Adams, Donald Edwin, ENS

MIA/POW
 
 Service Photo   Service Details
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Last Rank
Ensign
Last Primary NEC
131X-Unrestricted Line Officer - Pilot
Last Rating/NEC Group
Line Officer
Primary Unit
1952-1952, 131X, USS Bonhomme Richard (CVA-31)
Service Years
1952 - 1952
Ensign
Ensign

 Current Photo   Personal Details 


State of Birth
Wisconsin
Wisconsin
Year of Birth
1929
 
This Military Service Page was created/owned by Felix Cervantes, III (Admiral Ese), BM2 to remember Adams, Donald Edwin, ENS.

If you knew or served with this Sailor and have additional information or photos to support this Page, please leave a message for the Page Administrator(s) HERE.
 
Contact Info

 Official Badges 




 Unofficial Badges 




 Military Association Memberships
Korean War FallenThe National Gold Star Family Registry
  1952, Korean War Fallen
  2013, The National Gold Star Family Registry


 Additional Information
Last Known Activity

Ensign Adams was the pilot of a F4U Corsair fighter with Fighter Squadron 74, aboard the aircraft carrier BON HOMME RICHARD (CVA-31).

On August 14, 1952, while on a strike mission in North Korea, his aircraft made a dive from 8,000 feet toward the target but failed to pull out of the dive, crashed and exploded. His remains were not recovered.

Ensign Adams was awarded the Air Medal with Gold Star, the Purple Heart, the Korean Service Medal, the United Nations Service Medal, the National Defense Service Medal, the Korean Presidential Unit Citation and the Republic of Korea War Service Medal.

   
Other Comments:
Not Specified
   


Korean War
Start Year
1950
End Year
1953

Description
The Korean War; 25 June 1950 - 27 July 1953) began when North Korea invaded South Korea. The United Nations, with the United States as the principal force, came to the aid of South Korea. China came to the aid of North Korea, and the Soviet Union gave some assistance.

Korea was ruled by Japan from 1910 until the closing days of World War II. In August 1945, the Soviet Union declared war on Japan, as a result of an agreement with the United States, and liberated Korea north of the 38th parallel. U.S. forces subsequently moved into the south. By 1948, as a product of the Cold War between the Soviet Union and the United States, Korea was split into two regions, with separate governments. Both governments claimed to be the legitimate government of all of Korea, and neither side accepted the border as permanent. The conflict escalated into open warfare when North Korean forces supported by the Soviet Union and China moved into the south on 25 June 1950. On that day, the United Nations Security Council recognized this North Korean act as invasion and called for an immediate ceasefire. On 27 June, the Security Council adopted S/RES/83: Complaint of aggression upon the Republic of Korea and decided the formation and dispatch of the UN Forces in Korea. Twenty-one countries of the United Nations eventually contributed to the UN force, with the United States providing 88% of the UN's military personnel.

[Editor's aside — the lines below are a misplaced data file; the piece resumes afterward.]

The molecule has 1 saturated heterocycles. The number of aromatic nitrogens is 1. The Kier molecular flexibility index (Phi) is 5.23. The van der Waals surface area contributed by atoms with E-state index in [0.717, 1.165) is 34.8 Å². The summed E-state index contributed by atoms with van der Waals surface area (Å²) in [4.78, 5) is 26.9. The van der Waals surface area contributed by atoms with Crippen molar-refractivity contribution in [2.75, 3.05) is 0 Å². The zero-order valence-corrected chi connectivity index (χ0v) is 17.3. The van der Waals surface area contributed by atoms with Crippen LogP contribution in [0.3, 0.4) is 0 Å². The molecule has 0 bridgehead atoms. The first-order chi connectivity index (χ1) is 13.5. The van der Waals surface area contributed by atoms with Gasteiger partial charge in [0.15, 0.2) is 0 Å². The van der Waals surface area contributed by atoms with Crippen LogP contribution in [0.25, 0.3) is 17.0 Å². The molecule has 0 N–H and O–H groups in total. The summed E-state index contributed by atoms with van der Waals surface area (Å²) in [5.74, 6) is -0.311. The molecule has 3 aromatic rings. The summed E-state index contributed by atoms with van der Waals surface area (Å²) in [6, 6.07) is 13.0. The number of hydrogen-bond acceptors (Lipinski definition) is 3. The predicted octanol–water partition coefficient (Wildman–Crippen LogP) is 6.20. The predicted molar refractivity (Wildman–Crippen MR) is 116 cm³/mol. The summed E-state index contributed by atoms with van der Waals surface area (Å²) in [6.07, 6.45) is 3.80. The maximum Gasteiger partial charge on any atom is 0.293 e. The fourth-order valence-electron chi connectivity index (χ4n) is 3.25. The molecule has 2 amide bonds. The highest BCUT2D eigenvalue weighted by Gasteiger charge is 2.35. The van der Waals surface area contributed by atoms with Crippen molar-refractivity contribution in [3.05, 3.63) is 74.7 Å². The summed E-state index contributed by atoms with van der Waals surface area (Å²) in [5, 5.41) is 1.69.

After the first two months of the conflict, South Korean forces were on the point of defeat, forced back to the Pusan Perimeter. In September 1950, an amphibious UN counter-offensive was launched at Inchon, and cut off many of the North Korean troops. Those that escaped envelopment and capture were rapidly forced back north all the way to the border with China at the Yalu River, or into the mountainous interior. At this point, in October 1950, Chinese forces crossed the Yalu and entered the war. Chinese intervention triggered a retreat of UN forces which continued until mid-1951.

After these reversals of fortune, which saw Seoul change hands four times, the last two years of conflict became a war of attrition, with the front line close to the 38th parallel. The war in the air, however, was never a stalemate. North Korea was subject to a massive bombing campaign. Jet fighters confronted each other in air-to-air combat for the first time in history, and Soviet pilots covertly flew in defense of their communist allies.

The fighting ended on 27 July 1953, when an armistice was signed. The agreement created the Korean Demilitarized Zone to separate North and South Korea, and allowed the return of prisoners. However, no peace treaty has been signed, and the two Koreas are technically still at war. Periodic clashes, many of which are deadly, have continued to the present.
   
My Participation in This Battle or Operation
From Year
1952
To Year
1952
 
Last Updated:
Aug 14, 2012
   
Personal Memories
   
My Photos From This Battle or Operation
No Available Photos

  699 Also There at This Battle:
  • Aalto, Tauno Hjalmer, PO2, (1949-1953)
  • Adderton, Manning, SN, (1951-1955)
  • Alexatos, Michael Stephen, CAPT, (1942-1970)
  • Alonzo, Louis, PO3, (1950-1954)
  • Ambellan, Charles Herbert, CAPT, (1942-1970)
  • Amos, Bobby, PO1, (1949-1969)
  • Arechiga, Sr., Raymond
  • Barcus, Riley
  • Bartlett, Davis, PO1, (1951-1972)
  • Bass, Richard Daniel, LTJG, (1951-1953)
  • Beam, Joe, MCPO, (1941-2004)
  • Beckley, Jerry, CWO4, (1948-1969)
  • Beckwith, Eugene Gerrard, PO2, (1951-1955)
  • Bennett, Donald, S1c, (1951-1954)
  • Bick, Raymond, SR, (1949-1953)
  • Bowman, Gerald, FN, (1950-1954)
  • Brown, Jim, PO2, (1952-1955)
  • Brown, Ronald, SCPO, (1943-1968)
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